One of the benefits of living here at Franke Tobey Jones is the opportunity to be informed and entertained during sessions of Senior University. Last week we heard from an Occupational Therapist about Mindfulness and Mental Health. According to studies, mindfulness can help with many of the mental risk factors that affect us as older adults.
You are probably saying to yourself “Just what is Mindfulness, anyway?”
In the simplest definition, Mindfulness is slowing down and noticing what is going on around and within you.
- increases gray matter,
- improves psychological functions such as attention, compassion and empathy,
- lifts the mood,
- decreases stress chemicals in the body,
- strengthens the immune system,
- and helps with a variety of medical conditions including cardiovascular disease, asthma, and type II diabetes, to name a few.
Mindfulness really can be practiced by observing your breath, your breathing rate, and your thoughts.
You may have heard it called mindfulness, meditation, centering prayer, or – as Sue Monk likes to call it – Sacred Dawdling.
My blogger friend, Caroline, says, “Dawdling as sacred? Really?
“It is sacred, because it’s an act of faith. To stop work, be unproductive, and simply look out into the day…this requires trust.”
You may remember I mentioned my quiet time that I take care to observe every morning after my shower when I sit on the side of my bed, look out the window at the trees in the copse behind the fence, and let my mind drift.
“For a time, I forget the forces and the shoulds and should nots. For a time, I just…am. I’m just me.”
After 15 or 20 minutes of just sitting there, I’m ready to get on with my day. You may be saying, “but I don’t have TIME for this.” I feel like I don’t have time, not to meditate.
Another blogger friend, Esther, has been going through a bad patch recently. She reported that her BFF had recently told her “Meditate, Esther – do meditate.” Her friend’s heart cried out GET THAT FRIEND OF YOURS SOME PEACE! She needs it.
Some days it takes what seems like FOREVER to quiet the monkey brain chatter going on in my head. I often wake up with a hymn in my head – an earworm, if you will. I don’t usually sing it out loud, but I sing it all the way through while I sit there. I will also mentally go through all the moves of the Tai Chi form we are currently working on.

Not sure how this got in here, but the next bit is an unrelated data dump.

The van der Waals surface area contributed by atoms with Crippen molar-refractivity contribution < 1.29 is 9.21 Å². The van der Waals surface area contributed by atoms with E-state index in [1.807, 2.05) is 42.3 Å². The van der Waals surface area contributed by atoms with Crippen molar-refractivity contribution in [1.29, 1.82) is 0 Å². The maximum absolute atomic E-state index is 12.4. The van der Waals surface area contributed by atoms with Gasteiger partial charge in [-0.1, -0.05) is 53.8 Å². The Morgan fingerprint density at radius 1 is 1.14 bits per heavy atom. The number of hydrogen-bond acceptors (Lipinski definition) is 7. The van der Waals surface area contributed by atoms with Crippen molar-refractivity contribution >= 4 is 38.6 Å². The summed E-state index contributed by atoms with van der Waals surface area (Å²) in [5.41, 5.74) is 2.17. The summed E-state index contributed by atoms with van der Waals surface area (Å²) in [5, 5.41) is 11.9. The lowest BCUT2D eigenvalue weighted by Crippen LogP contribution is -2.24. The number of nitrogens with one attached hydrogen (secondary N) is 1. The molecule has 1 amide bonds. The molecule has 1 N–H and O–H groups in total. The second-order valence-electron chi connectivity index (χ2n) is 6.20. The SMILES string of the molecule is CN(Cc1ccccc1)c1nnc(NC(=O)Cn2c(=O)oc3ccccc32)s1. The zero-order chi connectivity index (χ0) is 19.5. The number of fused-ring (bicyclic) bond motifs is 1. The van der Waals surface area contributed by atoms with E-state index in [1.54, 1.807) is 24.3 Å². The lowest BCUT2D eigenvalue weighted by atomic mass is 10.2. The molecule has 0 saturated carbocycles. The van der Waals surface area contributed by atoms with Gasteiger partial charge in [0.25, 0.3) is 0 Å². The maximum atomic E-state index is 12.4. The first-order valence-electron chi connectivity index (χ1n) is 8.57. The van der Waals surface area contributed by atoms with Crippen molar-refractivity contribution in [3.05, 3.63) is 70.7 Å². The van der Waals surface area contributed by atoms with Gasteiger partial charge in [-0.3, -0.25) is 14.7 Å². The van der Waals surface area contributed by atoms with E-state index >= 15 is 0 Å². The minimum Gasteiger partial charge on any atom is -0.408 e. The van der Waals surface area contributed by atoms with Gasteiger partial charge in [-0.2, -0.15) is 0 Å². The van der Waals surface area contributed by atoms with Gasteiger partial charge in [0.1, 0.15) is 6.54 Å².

Caroline says, “When I sit still like this, there are two forces battling within me.
- One says, ‘This is important. This is what you need right now. Stillness is going to bring you farther than constant motion ever could.’
- The other says, ‘What are you doing? Get off your butt! Be productive! Contribute to society!'”
If all else fails, I fall back on one or more visualization techniques I learned in centering prayer. I particularly like the image of floating down a river lying in a canoe with dappled shade passing over my closed eyes. If a thought comes into my head, I just toss it away. Another favorite image is of the surf, endlessly rolling in, and receding, and I breathe in stillness and breathe out worry with the surf, as the waves come in and go out.
Esther asked, “How much energy do I actually spend, worrying? How much energy do I actually spend, rushing? How much more efficient would my life be, if I were always to rest, before I rush?”
Every day we meet the critical, worried part of ourselves that judges our ‘Performance” minute by minute.
“This is an act of rebellion: to endure time, to quiet your hands, to live peace instead of war. It’s harder than it sounds. But sometimes I think this is the simplest and greatest call there is.”
With practice in the art of sacred dawdling – just 5 minutes here, 10 minutes there – we will be better equipped to understand the value of Einstein’s words,
“Not everything that can be counted counts, and not everything that counts can be counted.”
Photo credit: Flickr Creative Commons